In the open air these plants should have a warm spot in the rock garden.
Dragons-head (Dracocephalum) - Plants of the Sage family, among them a few choice perennials suitable for the rock garden or the mixed border, succeeding in light garden soil and increased by division or seed.
Ruyschianum. The most beautiful of all is D. grandiflorum, a rock garden plant, which is the earliest in flower.
This grows all among the lower mountains and foothills, and in Britain is best on warm spots in the rock garden.
Best suited to sunny positions in the rock garden.
In light sandy soil of the rock garden it has never failed to bloom profusely.
All of them are easy to grow, and delight in gritty soil and a well-drained and sunny position on the rock garden.
The rock garden is most congenial to it; but it does very well on good level ground, though it is apt to get naked about the base, and may perish on heavy soils.
European species with scentless yellow flowers, is also a neat alpine, and so is E. rupestre, which is desirable for the rock garden.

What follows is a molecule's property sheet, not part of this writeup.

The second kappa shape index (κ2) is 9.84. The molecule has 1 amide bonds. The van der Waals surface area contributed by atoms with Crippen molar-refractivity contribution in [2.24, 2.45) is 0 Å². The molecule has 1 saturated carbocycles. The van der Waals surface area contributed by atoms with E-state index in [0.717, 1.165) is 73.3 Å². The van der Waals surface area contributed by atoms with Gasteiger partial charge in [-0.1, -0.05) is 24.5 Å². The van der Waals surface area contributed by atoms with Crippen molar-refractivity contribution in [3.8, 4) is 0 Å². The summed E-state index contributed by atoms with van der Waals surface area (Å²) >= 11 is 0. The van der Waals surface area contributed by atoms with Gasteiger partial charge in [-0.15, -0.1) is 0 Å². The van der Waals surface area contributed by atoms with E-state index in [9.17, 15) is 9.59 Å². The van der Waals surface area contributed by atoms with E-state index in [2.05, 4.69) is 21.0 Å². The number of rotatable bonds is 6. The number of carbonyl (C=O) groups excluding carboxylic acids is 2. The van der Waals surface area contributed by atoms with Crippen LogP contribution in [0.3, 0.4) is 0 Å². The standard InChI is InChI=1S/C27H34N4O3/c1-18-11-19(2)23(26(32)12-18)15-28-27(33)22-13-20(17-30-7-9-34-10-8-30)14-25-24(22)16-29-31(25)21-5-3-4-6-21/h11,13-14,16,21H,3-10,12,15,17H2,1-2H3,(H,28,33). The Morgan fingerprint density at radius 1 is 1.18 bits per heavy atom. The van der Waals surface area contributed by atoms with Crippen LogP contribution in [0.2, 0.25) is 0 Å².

It is precious for bare spots in the rock garden or the margins of choice beds.
A fragile plant, 4 to 6 inches high, with broad leaves, it throws out long slender rhizomes, wholly above ground, and thrives in sandy earth, in borders, or on the rock garden.
It is hardy, and thrives in ordinary sandy soil in the rock garden.
It forms densely matted tufts in the open air, best perhaps on level spots in the rock garden.
Corydalis Thalictrifolia - A charming addition to rock garden plants.
In a large rock garden a few plants here and there give good color, and the plants bloom long.
It is hardy, and will be found most useful for the low or moist spots in the rock garden.
The best place for it is the rock garden in a sunny position, drained, with a good depth of soil, so that the plants may root strongly between the stones, the soil a good sandy loam, mixed with broken grit.
Its shoots will fall down the sunny face of a rocky nook, to spread into flat tufts on level parts of the rock garden.
The best position for it is in the rock garden somewhere near or on a level with the eye, on a well-drained, deep, rather dry sandy soil.
These are hardy European plants of the easiest culture in the rock garden or border.